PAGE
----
Background: Mounting epidemiologic studies have investigated the potential inverse association between Mediterranean diet (MD) adherence and colorectal cancer (CRC) incidence and mortality.
Objectives: This meta-analysis aimed to investigate the association between MD adherence and CRC incidence and mortality.
Methods: PubMed, Embase, and Web of Science were searched to identify eligible studies through September 2019. A random-effects model was used to estimate summary RRs and 95% CIs.
Results: This meta-analysis included 13 prospective cohort studies, of which 9 reported CRC incidence and 5 reported CRC mortality. The summary RR of CRC incidence was 0.90 (95% CI: 0.84, 0.96) for highest compared with lowest MD adherence and 0.96 (95% CI: 0.94, 0.99) per 2-score increase in MD adherence. The summary RRs for highest compared with lowest MD adherence were 0.82 for rectal cancer (95% CI: 0.71, 0.95), 0.94 for proximal colon cancer (95% CI: 0.87, 1.02), and 0.91 for distal colon cancer (95% CI: 0.79, 1.04). Neither the summary HR of overall mortality for highest compared with lowest pre- and postdiagnosis MD adherence, nor the summary HR of CRC-specific mortality for highest compared with lowest prediagnosis MD adherence achieved a value with statistical significance.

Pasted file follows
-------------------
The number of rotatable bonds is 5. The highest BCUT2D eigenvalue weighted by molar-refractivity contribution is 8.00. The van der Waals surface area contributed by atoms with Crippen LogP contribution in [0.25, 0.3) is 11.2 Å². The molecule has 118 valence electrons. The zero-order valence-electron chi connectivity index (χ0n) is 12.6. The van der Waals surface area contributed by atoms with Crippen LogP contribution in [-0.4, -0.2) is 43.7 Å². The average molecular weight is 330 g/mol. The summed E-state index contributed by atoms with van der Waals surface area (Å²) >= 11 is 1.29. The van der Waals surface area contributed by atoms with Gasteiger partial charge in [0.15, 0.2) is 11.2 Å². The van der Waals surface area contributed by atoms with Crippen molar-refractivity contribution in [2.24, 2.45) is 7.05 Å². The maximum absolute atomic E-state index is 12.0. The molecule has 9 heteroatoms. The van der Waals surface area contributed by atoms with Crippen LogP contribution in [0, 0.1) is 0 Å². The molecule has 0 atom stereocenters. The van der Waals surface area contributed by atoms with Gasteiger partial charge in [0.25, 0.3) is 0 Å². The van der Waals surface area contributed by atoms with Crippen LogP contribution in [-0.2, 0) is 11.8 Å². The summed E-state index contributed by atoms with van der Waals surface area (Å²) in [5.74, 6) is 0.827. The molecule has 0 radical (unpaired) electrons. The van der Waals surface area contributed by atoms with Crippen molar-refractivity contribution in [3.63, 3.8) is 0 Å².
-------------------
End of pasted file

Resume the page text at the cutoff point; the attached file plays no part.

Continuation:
Conclusions: Our meta-analysis supports the inverse association of MD adherence with CRC incidence, but not with overall mortality or CRC-specific mortality among those diagnosed with CRC.
Keywords: Mediterranean diet; colorectal cancer; dose-response meta-analysis; epidemiology; nutrition.
Copyright © The Author(s) on behalf of the American Society for Nutrition 2020.